And a good thing too, going by this. Parker bowed out with a movie that alternates between the sclerotic and the desperate-to-be-with-it. The latter tendency is apparent mainly in the awful flash-cuts of punchy words, taken from letters, emails, etc, jabbed into the edit as the camera turns upside down. By this means, Parker gets us into his flashbacks.

Scroll rapidly between these two images while blinking a lot.

The turgid stuff is actually a lot better. Because Spacey is/was a fascinating presence, and he has Laura Linney to bounce off of some of the time. Kate Winslet’s performance is less satisfying as she falls into Parker’s cliches too readily. Also, her character name is “Bitsy.” No excuse for that. Melissa McCarthy turns up briefly as “Nico the Goth Girl.”

“I’m sinking to my knees in slow motion! NOOOOOOO!”

(I like BUGSY MALONE by the way, I liked BIRDY back when it was new, THE COMMITMENTS, and, on TV, The Evacuees made a huge impression on me. And Parker was always an interesting, bolshy, curmudgeonly commentator on the British film scene.)

I knew the film had a big twist, and that most of the reviewers hated it. It’s kind of the starting point of late Fritz Lang movie BEYOND A REASONABLE DOUBT, the idea of a man faking up evidence so he can prove that it’s possible for someone to get wrongly convicted of murder. Parker and screenwriter Charles Randolph (THE BIG SHORT) take that idea up to the next level, and don’t cop out as Lang and his scribe Douglas Morrow did. But their twist is pretty obvious (and Louis Cyphre’s cage elevator turns up at the end to remind us that Parker has form here) and the second twist doesn’t really add anything with emotional impact. And the whole scheme is pointless because a killer, a victim and a patsy collaborating to set up the frame is a sufficiently uncommon, nay, ludicrous occurrence that the lethal-injection-happy Texas governor need have few qualms that this sort of thing is going to happen a lot.

Kubrick pointed out that the trouble with anti-lynching movies is they always focus on innocent men being hanged. Since lynch mobs always think they’ve got the right man (or else they don’t care, so long as he’s the right/wrong race), they’re not going to be put off by this. In a way, Tim Robbins’ DEAD MAN WALKING is a much better anti-capital-punishment tract because it argues that even when a man is guilty of a heinous crime, maybe there’s a case against the state taking his life. But both TLODG and DMW are the movie Richard E. Grant is pitching in THE PLAYER. I remember an embarrassing interview where a journalist speaking to Robert Altman attempted to flatter him by saying he would be the man to make the uncompromised version rather than the happy ending travesty with Bruce Willis and Julia Roberts. Of course, Altman wouldn’t have touched either version, though I guess he did make THE GINGERBREAD MAN.I can see that it’s dated, and overheated, but I sort of miss Parker’s eighties pomp — blue or sepia-tinged images, every room full of smoke for no reason except to create shafts of light blasting through every window, every road slicked with rain. Only the last touch is present in TLODG, despite the fact we’re in Texas and we only see it rain once. Stripped of his ad-man’s imagery, Parker becomes rather a flat, boring filmmaker, who apparently hasn’t noticed he’s making a deeply silly film which would benefit enormously from outrageous stylistic brio if it were applied consistently. He could have his dreadful flash-cuts, if he must, if only he’d surround them with equally ebullient directorial pyrotechnics. This movie thinks it’s a deep and meaningful political drama, when by rights it ought to be THE COLOR OF NIGHT or FEMME FATALE.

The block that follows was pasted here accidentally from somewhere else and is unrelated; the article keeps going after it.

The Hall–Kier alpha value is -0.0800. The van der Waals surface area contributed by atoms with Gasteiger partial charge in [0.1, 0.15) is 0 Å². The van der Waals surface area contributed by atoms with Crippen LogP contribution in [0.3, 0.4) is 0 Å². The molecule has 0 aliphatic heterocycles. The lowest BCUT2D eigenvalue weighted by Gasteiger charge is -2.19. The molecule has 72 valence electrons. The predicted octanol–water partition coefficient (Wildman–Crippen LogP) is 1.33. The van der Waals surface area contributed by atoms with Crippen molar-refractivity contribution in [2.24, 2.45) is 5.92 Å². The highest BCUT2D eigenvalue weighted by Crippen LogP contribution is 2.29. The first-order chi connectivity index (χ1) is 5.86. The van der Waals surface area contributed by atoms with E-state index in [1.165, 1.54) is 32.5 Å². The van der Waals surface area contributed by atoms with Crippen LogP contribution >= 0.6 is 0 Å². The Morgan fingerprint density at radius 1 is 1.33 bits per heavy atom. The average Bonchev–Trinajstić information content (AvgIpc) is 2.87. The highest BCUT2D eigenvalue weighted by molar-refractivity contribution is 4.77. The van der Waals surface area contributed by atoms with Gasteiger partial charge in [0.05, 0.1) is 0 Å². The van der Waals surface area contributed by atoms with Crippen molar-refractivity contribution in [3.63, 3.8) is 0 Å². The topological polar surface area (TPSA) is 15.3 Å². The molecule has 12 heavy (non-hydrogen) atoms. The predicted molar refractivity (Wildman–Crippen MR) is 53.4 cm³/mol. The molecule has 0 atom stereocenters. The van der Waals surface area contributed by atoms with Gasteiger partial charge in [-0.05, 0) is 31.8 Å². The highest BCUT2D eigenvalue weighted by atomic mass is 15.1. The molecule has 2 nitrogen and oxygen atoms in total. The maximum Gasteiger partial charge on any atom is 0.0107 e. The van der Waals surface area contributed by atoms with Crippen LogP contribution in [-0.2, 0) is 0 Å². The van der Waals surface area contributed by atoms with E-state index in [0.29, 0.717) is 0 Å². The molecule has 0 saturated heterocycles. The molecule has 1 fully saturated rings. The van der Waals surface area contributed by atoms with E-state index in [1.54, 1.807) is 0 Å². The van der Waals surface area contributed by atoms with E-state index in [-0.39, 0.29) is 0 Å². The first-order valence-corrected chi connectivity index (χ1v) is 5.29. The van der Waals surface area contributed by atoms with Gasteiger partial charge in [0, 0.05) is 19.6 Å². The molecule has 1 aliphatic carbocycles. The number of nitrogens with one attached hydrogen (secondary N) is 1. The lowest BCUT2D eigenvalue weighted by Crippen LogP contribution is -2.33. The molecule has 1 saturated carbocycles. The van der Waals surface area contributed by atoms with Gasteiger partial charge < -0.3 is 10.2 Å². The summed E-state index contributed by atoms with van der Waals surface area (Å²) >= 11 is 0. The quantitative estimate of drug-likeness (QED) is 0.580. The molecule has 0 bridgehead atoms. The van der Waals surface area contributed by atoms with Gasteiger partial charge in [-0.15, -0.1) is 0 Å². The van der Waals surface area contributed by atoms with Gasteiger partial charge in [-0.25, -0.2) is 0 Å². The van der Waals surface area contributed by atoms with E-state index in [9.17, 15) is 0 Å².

Aptly, Spacey’s David Gale is the author of a supposedly brilliant book on philosophy called Dialogical Exhaustion. Which sounds very deep dish but translates as Running Out of Things to Say.

Theory: just as TLODG (why the unnecessarily boring title?) is about a man who tries to justify the abolition of the death penalty by willfully getting himself convicted of murder, Parker’s swan song could be interpreted as him trying to justify his contention that film is a young man’s game by willfully making a movie which is both tediously disengaged and frantically desperate to be exciting and “cinematic.” So we have no choice but to applaud the old bastard for stopping.